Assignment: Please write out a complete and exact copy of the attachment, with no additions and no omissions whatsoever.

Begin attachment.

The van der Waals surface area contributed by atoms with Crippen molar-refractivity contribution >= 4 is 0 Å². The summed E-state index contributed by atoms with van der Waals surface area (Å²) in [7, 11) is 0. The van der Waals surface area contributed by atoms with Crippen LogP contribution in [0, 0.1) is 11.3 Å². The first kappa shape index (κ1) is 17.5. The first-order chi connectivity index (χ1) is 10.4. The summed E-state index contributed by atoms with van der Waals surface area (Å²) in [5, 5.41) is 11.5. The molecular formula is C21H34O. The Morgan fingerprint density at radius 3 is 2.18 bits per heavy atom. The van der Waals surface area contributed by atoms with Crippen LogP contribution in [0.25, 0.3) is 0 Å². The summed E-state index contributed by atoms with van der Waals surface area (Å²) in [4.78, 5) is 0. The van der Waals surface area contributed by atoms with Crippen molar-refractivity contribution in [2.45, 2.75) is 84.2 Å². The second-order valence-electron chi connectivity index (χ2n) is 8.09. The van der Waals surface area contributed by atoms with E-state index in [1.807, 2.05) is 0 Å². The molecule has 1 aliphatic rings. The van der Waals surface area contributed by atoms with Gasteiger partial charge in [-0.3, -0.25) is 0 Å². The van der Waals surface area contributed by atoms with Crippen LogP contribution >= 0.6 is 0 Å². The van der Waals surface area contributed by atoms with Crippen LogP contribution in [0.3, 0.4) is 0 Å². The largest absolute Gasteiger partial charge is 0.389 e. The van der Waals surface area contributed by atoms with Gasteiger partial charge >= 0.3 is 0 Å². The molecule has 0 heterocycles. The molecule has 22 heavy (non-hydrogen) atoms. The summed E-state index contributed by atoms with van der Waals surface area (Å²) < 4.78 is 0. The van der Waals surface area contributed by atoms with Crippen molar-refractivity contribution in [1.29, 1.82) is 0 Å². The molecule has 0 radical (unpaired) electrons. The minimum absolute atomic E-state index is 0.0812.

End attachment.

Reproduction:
The van der Waals surface area contributed by atoms with Crippen molar-refractivity contribution >= 4 is 0 Å². The summed E-state index contributed by atoms with van der Waals surface area (Å²) in [7, 11) is 0. The van der Waals surface area contributed by atoms with Crippen LogP contribution in [0, 0.1) is 11.3 Å². The first kappa shape index (κ1) is 17.5. The first-order chi connectivity index (χ1) is 10.4. The summed E-state index contributed by atoms with van der Waals surface area (Å²) in [5, 5.41) is 11.5. The molecular formula is C21H34O. The Morgan fingerprint density at radius 3 is 2.18 bits per heavy atom. The van der Waals surface area contributed by atoms with Crippen LogP contribution in [0.25, 0.3) is 0 Å². The summed E-state index contributed by atoms with van der Waals surface area (Å²) in [4.78, 5) is 0. The van der Waals surface area contributed by atoms with Crippen molar-refractivity contribution in [2.45, 2.75) is 84.2 Å². The second-order valence-electron chi connectivity index (χ2n) is 8.09. The van der Waals surface area contributed by atoms with E-state index in [1.807, 2.05) is 0 Å². The molecule has 1 aliphatic rings. The van der Waals surface area contributed by atoms with Gasteiger partial charge in [-0.3, -0.25) is 0 Å². The van der Waals surface area contributed by atoms with Crippen LogP contribution >= 0.6 is 0 Å². The van der Waals surface area contributed by atoms with Crippen LogP contribution in [0.3, 0.4) is 0 Å². The largest absolute Gasteiger partial charge is 0.389 e. The van der Waals surface area contributed by atoms with Gasteiger partial charge >= 0.3 is 0 Å². The molecule has 0 heterocycles. The molecule has 22 heavy (non-hydrogen) atoms. The summed E-state index contributed by atoms with van der Waals surface area (Å²) < 4.78 is 0. The van der Waals surface area contributed by atoms with Crippen molar-refractivity contribution in [1.29, 1.82) is 0 Å². The molecule has 0 radical (unpaired) electrons. The minimum absolute atomic E-state index is 0.0812.